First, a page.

1 US rates may rise this month (BBC) A rise in US interest rates could be “appropriate” as soon as this month, according to the chair of the US Federal Reserve. Janet Yellen said rate setters will evaluate whether employment and inflation remain in line with expectations when they meet in March.
Ms Yellen also suggested the central bank was likely to raise rates more quickly than over the past two years. Rates went up by 0.25% in December, only the second increase in a decade. The benchmark interest rate, the Federal Funds rate, now stands at 0.5%-0.75%.
The Federal Open Market Committee (FOMC), which sets rates, has to ensure that the Federal Reserve achieves its goal of maximum employment and price stability. Ms Yellen said the US economy had exhibited “remarkable resilience” in the face of adverse shocks in recent years” with the jobs market strengthening and inflation rising towards target.
However, she added, it was not a “preset course” and FOMC “stands ready to adjust its assessment of the appropriate path for monetary policy if unanticipated developments materially change the economic outlook”.
The Fed expects to raise rates three times this year. When it published its economic forecasts for the next three years in December it suggested that the Federal Funds rate may rise to 1.4% in 2017, 2.1% in 2018, and 2.9% in 2019.
2 Snapchat earns millions for a school (Rupert Neate in The Guardian) The parents of pupils at a Silicon Valley school were sent an unusual letter this week – telling them the school had made at least $24m in profit from a $15,000 punt on messaging app Snapchat.
Five years ago a Saint Francis school parent Barry Eggers, a venture capital investor, had convinced the private school in Mountain View to invest in Snapchat after watching his children become obsessed with the messaging service based on disappearing photos.
Eggers knew he wanted to invest in the promising company, and in a stroke of remarkable generosity he decided to invite Saint Francis to join him. His daughter and son confirmed that their school friends were Snapchat fans.
Eggers was thus sold on Snapchat. He tracked down one of its co-founders Evan Spiegel, and Eggers’ Lightspeed Venture Partners became the first investor in the app. His firm put up $500,000 in funding, but split the deal to allow the Saint Francis school to put in $15,000.
The school’s investment delivered about 2.1m Snapchat shares. It sold about two-thirds of them for $17 each as part of the company’s public float in New York this week. The share sale netted the school’s endowment fund $24m, and the rising price of Snapchat’s shares mean its remaining shares are still worth a further $18.5m.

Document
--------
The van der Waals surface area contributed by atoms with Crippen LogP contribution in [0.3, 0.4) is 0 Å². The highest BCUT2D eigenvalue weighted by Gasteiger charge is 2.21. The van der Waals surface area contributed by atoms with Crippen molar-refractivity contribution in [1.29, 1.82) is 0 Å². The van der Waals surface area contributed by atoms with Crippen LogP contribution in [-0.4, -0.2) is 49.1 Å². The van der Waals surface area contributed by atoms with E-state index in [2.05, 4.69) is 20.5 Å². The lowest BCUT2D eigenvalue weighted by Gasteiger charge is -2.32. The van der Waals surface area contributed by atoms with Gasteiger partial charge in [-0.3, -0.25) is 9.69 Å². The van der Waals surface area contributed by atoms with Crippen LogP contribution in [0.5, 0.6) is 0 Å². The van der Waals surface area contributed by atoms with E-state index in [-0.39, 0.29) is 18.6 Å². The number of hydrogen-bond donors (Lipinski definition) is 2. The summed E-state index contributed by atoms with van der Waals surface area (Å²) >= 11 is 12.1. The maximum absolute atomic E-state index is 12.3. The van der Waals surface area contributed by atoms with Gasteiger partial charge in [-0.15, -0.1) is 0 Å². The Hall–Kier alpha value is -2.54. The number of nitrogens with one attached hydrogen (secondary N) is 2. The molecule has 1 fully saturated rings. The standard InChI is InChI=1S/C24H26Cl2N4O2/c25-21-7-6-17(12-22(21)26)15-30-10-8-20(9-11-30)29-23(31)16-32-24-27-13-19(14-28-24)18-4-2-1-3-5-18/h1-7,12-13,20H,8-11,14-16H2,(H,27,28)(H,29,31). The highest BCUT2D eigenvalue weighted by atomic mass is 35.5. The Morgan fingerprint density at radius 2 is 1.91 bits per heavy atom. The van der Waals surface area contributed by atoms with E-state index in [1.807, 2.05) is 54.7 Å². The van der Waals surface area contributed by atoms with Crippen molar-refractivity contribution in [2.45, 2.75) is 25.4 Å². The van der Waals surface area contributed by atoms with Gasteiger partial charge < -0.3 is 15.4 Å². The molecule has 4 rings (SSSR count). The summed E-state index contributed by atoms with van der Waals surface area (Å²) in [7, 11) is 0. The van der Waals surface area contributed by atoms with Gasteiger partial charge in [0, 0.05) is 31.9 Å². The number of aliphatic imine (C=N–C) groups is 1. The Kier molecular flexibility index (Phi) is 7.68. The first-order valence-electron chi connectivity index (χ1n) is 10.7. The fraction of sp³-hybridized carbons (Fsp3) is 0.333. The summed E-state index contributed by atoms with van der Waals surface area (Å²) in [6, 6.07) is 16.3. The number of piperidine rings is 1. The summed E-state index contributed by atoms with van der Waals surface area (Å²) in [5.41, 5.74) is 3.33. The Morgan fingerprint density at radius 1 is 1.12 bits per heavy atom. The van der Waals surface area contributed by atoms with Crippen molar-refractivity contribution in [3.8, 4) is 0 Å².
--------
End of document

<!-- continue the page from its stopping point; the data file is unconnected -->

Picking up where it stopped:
The proceeds from the share sale would be used to fund “work towards realising the bold vision and goals” of the Catholic school’s strategic plan, which includes expanding financial aid for poorer students. The school’s fees are $17,370-a-year. In 1996 it made a $2.1m return on a $25,000 investment in Advanced Fibre Communications, a telecom services company which is now part of Tellabs.
3 The implications of ageing (Khaleej Times) While many advanced economies have a high share of the 65-plus age group in their population, emerging markets currently represent two-thirds of the world’s elderly. The UN forecasts that the share of those aged 65 and above in emerging markets will rise to almost 80 per cent by 2050.
China already has 131 million seniors, more than double the combined older generations of the three most-aged economies in the world – Japan, Italy and Germany. South Korea and Singapore are set to become “hyper-aged” societies (defined by the UN as those in which seniors make up more than 21 per cent of the population) by 2030. Thailand and China will become hyper-aged by 2035.
Asia and other emerging-market regions are getting older faster than previously has been seen. It will take China and Singapore 25 years to progress from an ageing society to an aged society. By comparison, it took the UK 45 years, the US 69 years and France 115 years.
The acceleration of ageing means some societies will get old before they reach high-income status. This could create challenges, including limiting their ability to move up from middle-income status. Thailand and China are likely to face this challenge in the next few decades.
The macroeconomic impacts of ageing on an economy are varied, the most direct and significant of which is through labour supply. Standard Chartered estimates that after decades of positive contributions to GDP growth, demographics will become a drag by 2020 for China, Korea, Hong Kong and Thailand and by 2025 for Singapore.
Demographic trends are challenging Asia’s traditional family values system. China is facing a “4-2-1” phenomenon, whereby an only child is responsible for two parents and four grandparents. In China, the nationwide pension system may run a deficit as early as 2030. Policies to raise fertility rates have been widely adopted in Asia to tackle the effects of ageing. They have so far proven unsuccessful.